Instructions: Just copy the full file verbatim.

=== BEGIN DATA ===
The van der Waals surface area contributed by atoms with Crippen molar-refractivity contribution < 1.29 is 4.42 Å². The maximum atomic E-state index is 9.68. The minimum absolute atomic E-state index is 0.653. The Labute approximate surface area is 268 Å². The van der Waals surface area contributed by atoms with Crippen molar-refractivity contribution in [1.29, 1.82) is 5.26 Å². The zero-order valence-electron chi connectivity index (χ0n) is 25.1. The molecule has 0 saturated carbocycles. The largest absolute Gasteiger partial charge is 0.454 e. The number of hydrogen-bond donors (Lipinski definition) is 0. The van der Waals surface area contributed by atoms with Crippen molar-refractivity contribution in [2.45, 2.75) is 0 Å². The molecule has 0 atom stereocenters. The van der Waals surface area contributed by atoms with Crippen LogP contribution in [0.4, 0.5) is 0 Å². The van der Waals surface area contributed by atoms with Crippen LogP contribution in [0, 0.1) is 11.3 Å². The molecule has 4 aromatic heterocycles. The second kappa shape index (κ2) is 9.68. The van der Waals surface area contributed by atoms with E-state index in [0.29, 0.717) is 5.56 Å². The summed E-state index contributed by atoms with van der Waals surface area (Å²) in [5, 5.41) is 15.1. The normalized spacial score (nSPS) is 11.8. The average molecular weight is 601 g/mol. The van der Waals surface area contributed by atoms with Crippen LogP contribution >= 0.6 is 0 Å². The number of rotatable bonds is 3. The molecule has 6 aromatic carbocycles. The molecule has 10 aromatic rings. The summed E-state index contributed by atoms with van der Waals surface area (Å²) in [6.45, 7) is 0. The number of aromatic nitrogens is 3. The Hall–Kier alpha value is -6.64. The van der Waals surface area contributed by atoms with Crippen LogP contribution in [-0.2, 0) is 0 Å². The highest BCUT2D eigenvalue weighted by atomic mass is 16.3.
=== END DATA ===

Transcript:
The van der Waals surface area contributed by atoms with Crippen molar-refractivity contribution < 1.29 is 4.42 Å². The maximum atomic E-state index is 9.68. The minimum absolute atomic E-state index is 0.653. The Labute approximate surface area is 268 Å². The van der Waals surface area contributed by atoms with Crippen molar-refractivity contribution in [1.29, 1.82) is 5.26 Å². The zero-order valence-electron chi connectivity index (χ0n) is 25.1. The molecule has 0 saturated carbocycles. The largest absolute Gasteiger partial charge is 0.454 e. The number of hydrogen-bond donors (Lipinski definition) is 0. The van der Waals surface area contributed by atoms with Crippen molar-refractivity contribution in [2.45, 2.75) is 0 Å². The molecule has 0 atom stereocenters. The van der Waals surface area contributed by atoms with Crippen LogP contribution in [0.4, 0.5) is 0 Å². The van der Waals surface area contributed by atoms with Crippen LogP contribution in [0, 0.1) is 11.3 Å². The molecule has 4 aromatic heterocycles. The second kappa shape index (κ2) is 9.68. The van der Waals surface area contributed by atoms with E-state index in [0.29, 0.717) is 5.56 Å². The summed E-state index contributed by atoms with van der Waals surface area (Å²) in [5, 5.41) is 15.1. The normalized spacial score (nSPS) is 11.8. The average molecular weight is 601 g/mol. The van der Waals surface area contributed by atoms with Crippen LogP contribution >= 0.6 is 0 Å². The number of rotatable bonds is 3. The molecule has 6 aromatic carbocycles. The molecule has 10 aromatic rings. The summed E-state index contributed by atoms with van der Waals surface area (Å²) in [6.45, 7) is 0. The number of aromatic nitrogens is 3. The Hall–Kier alpha value is -6.64. The van der Waals surface area contributed by atoms with Crippen LogP contribution in [-0.2, 0) is 0 Å². The highest BCUT2D eigenvalue weighted by atomic mass is 16.3.